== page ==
Intro
Suffix array construction (or, more generally, suffix sorting) is an important task of finding the lexical order of all sub-strings of a given string. It is heavily used in data indexing and BWT compression, which I've been doing for a long time to date.

First of all, it was surprising to me to discover that the subject is possible. By

**linear time** I mean O(N) asymptotic execution time, where N is the input array size. By

**no extra space** I mean that the only memory required is for the input array (N bytes), suffix array (4N bytes) and some constant storage (O(1) bytes).

Induction sort (SA-IS) is the key. Authors did a great work of exploring it. The major breakthrough was to use the induction to sort LMS sub-strings, in addition to using it afterwards to recover the order of all other strings. The only thing missing was a proper memory requirement for the algorithm. Authors claim 2N is the worst-case additional memory. Let's see how we can narrow this value down.

Proof
For an input string of size N, let's define M to be the total number of LMS-type suffixes. The memory (

*R(N,M)* machine words) required for a recursive call consists of three sections:

- Suffix storage = M
- Data storage = M
- Radix storage =
*K(M)*, where *K(M)* is the number of unique LMS sub-strings

*R(N,M) = M + M + K(M) <= 3M/2*
Now, let's split LMS sub-strings according to their length. There can be LMS of size 1. There are

*L2 *of size 2,

*L3* of size 3, and so on. Let's now define M and N in terms of these numbers:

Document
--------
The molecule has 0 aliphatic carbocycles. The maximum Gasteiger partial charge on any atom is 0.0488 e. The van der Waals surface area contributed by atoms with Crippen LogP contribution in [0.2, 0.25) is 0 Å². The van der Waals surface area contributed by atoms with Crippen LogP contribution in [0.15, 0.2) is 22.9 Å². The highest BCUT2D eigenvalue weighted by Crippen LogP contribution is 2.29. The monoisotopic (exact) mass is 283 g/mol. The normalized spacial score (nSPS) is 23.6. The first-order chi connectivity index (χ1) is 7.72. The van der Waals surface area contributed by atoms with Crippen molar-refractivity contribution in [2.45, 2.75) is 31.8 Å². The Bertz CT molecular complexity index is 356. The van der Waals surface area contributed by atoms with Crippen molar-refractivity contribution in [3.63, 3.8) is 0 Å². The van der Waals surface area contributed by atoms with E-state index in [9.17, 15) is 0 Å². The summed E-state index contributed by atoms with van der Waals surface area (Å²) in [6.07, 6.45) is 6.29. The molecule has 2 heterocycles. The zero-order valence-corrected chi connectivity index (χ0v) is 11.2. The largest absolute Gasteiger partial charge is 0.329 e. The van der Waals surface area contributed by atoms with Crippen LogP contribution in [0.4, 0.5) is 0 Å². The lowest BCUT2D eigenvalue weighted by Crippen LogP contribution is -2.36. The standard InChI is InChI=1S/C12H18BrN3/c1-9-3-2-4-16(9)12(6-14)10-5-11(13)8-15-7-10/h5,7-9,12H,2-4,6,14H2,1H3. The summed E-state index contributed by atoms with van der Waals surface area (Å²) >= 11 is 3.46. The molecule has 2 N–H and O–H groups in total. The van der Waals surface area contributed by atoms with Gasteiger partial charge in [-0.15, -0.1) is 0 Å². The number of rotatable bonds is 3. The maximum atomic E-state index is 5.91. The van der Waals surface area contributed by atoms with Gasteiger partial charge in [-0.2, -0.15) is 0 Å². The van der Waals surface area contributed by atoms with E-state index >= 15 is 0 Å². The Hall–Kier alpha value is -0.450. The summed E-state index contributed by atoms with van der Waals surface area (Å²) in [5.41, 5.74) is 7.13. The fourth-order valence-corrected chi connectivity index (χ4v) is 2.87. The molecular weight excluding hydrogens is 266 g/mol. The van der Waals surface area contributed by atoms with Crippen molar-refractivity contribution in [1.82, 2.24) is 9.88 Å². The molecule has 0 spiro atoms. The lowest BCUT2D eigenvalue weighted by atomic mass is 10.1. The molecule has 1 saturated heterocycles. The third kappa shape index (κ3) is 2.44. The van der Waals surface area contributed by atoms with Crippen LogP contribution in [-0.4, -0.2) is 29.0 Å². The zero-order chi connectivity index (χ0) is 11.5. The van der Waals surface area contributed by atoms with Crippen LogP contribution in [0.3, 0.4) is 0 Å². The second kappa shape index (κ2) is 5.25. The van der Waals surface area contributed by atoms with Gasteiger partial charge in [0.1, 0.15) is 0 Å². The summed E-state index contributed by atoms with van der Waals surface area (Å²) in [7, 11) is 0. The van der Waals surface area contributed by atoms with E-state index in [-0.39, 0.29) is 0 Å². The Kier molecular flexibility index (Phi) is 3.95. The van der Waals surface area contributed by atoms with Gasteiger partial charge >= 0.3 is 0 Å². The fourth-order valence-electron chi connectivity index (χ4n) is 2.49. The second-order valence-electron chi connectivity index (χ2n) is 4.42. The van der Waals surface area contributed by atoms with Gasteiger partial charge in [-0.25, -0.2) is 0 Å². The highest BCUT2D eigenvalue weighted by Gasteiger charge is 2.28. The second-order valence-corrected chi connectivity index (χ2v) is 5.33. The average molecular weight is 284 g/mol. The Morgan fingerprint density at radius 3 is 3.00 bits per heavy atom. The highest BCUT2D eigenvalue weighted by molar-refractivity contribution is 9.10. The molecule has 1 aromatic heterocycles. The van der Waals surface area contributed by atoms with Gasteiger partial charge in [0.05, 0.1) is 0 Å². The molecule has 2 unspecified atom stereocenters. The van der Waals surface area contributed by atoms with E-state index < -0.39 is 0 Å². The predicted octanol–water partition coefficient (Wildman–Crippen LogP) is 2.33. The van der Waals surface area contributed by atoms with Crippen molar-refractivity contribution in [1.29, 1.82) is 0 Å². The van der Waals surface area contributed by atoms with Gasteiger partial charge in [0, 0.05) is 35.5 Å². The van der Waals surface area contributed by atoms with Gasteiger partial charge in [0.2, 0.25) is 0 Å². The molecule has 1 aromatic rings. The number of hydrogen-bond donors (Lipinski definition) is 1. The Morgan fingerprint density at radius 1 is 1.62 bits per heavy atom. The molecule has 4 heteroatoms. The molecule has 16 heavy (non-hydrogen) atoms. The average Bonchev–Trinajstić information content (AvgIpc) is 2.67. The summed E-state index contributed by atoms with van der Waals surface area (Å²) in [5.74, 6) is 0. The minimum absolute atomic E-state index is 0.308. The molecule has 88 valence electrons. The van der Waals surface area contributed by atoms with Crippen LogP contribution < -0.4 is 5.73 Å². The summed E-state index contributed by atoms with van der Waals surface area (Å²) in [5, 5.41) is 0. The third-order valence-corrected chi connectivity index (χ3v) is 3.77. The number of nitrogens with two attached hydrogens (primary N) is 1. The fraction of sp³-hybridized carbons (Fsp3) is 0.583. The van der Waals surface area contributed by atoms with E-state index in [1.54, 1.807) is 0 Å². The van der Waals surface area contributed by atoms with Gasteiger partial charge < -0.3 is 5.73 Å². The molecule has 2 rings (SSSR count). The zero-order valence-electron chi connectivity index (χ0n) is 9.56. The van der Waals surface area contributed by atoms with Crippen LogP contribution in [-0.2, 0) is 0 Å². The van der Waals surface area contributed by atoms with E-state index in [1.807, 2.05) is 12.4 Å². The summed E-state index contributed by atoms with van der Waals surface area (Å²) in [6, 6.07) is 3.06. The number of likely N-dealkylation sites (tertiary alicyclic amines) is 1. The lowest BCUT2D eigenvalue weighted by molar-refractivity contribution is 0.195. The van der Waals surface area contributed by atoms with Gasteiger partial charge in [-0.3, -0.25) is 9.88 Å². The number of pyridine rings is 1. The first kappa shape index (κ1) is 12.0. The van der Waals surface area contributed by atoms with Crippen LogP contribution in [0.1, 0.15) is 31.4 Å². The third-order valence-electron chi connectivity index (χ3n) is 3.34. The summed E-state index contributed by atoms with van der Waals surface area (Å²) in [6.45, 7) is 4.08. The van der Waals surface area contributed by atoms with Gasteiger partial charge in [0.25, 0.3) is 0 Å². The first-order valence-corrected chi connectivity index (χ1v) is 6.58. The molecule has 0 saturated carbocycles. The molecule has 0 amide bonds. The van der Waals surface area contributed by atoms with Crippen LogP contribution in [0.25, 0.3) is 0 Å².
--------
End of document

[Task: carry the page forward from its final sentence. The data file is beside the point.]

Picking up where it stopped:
*M = Sum(i){ Li }*
*N = Sum(i){ i * Li }*
We know that LMS of different size can not be equal. Therefore, we can safely split

*K(M)*:

*K(M) = Sum(i){ K(Li) } = K(L2) + K(L3) + ... + K(Li) + ...*
*K(Li) <= Li*
We know that the maximum number of unique sub-strings of size 2 can not exceed 2^16, which is a rather small number. For the convenience let's name

*a=L2 *and

* b=L3+L4+...= Sum(i>2){ Li }*. It is the time to give a better upper bound to

*R(N,M)*:

*M = a+b*
*N = 2L2 + 3L3 + 4L4 + ... <= 2L2 + 3(L2+L3+...) = 2a + 3b*
*R(N,M) = 2M + K(M) = 2a+2b + K(a) + K(b) <= 2a+2b + 2^16 + b = 2a+3b + 2^16 <= ***N+O(1)**
Well, that's it. By carefully arranging the data in memory and allocating just 2^16 additional words we can perform a recursive call to SA-IS, and, therefore, construct a complete suffix array.

Code
My version of SA-IS is called

A7. Advantages to

Yuta's SA-IS implementation (v2.4.1):

**5N** is the worst-case memory requirement. It doesn't depend on the input.
- No memory allocation/free calls inside the sorting procedure.
- Data squeezing: using smaller data types for recursion if range allows.
- Cleaner C++ code with more comments.